Skip to main content
A Matter of FactsNews

Redistricting in Minnesota

By March 16, 2022September 16th, 2023No Comments

By Maggie Parra
Libraries Civic Engagement Committee

"Redistricting" by is marked with CC BY-NC-ND 2.0.

“Redistricting” by is marked with CC BY-NC-ND 2.0.

The U.S. Congress and state legislatures elect their members to represent smaller districts that segment the state’s population. Following the collection and release of Census data every 10 years, states must redraw the boundaries of congressional and legislative districts to account for population change and balance them for equal population and other criteria.

The 2020 Census was completed in April 2020, at which time the U.S. Census Bureau announced that Minnesota would maintain its eight congressional seats by a very slim margin, which was unchanged from the 2010 census. Each of Minnesota’s eight congressional districts elects one member to the U.S. House of Representatives. For the state Legislature, Minnesota has 67 senate districts that each elect one member to the state Senate. These are each divided into two House districts (134 total) that also elect one member to the state House.

The process

In Minnesota, congressional and state legislative district boundaries are drawn by the Minnesota State Legislature. This requires both houses of the Legislature to pass a bill, and the governor to sign and approve it.

Currently, there is a party division splitting control of the Minnesota Legislature, where the Senate majority is led by the Republican party and the House and Governor’s office are led by the Democratic party. This is not a unique situation for Minnesota. According to the History of Minnesota Legislative Redistricting and the History of Minnesota Congressional Redistricting by Alexis C. Stangl and Matt Gehring, this has been the legislative divide every redistricting year back to 1960.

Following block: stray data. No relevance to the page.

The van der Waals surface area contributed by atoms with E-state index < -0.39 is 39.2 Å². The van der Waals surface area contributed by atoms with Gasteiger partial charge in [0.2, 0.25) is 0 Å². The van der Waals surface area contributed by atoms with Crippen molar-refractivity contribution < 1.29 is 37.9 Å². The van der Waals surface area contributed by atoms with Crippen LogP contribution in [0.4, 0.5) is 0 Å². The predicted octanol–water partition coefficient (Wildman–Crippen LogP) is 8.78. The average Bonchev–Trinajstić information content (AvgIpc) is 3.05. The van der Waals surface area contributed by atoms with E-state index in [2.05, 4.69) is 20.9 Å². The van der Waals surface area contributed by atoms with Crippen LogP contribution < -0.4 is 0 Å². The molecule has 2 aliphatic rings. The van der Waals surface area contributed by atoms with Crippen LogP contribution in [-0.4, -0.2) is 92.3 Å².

In the case that the state Legislature is unable to come to consensus on the passing of the redistricting bills, the task instead falls to the courts. Following a 2021 lawsuit authored by a group of Minnesota Democratic voters and the League of Women Voters of Minnesota, Wattson v. Simon, state Supreme Court Chief Justice Lorie Gildea appointed a five-judge Special Redistricting Panel to oversee redistricting in place of the legislature. The panel consisted of two state court of appeals justices and three state district court judges. This is the sixth decade in a row that the courts have assumed responsibility over the redistricting process in Minnesota.

Beginning in October 2021, the court-appointed Special Redistricting Panel held a series of 10 public hearings to gather advice on redrawing political boundaries to reflect 2020 census data. In November 2021, the panel filed the Order Stating Preliminary Conclusions, Redistricting Principles and Requirements for Plan Submissions, which describes the statutory deadline for the legislature to pass the redistricting legislation and secure the governor’s signature by Feb. 15, 2022; otherwise, the court would draw the districts. This order also describes the guiding principles for the drawing of the maps:

  • Each district should contain equal numbers of residents, or as close as is possible.
  • Districts must be contiguous. This excludes boundaries that connect two different cities with a thin corridor of rural land in between them.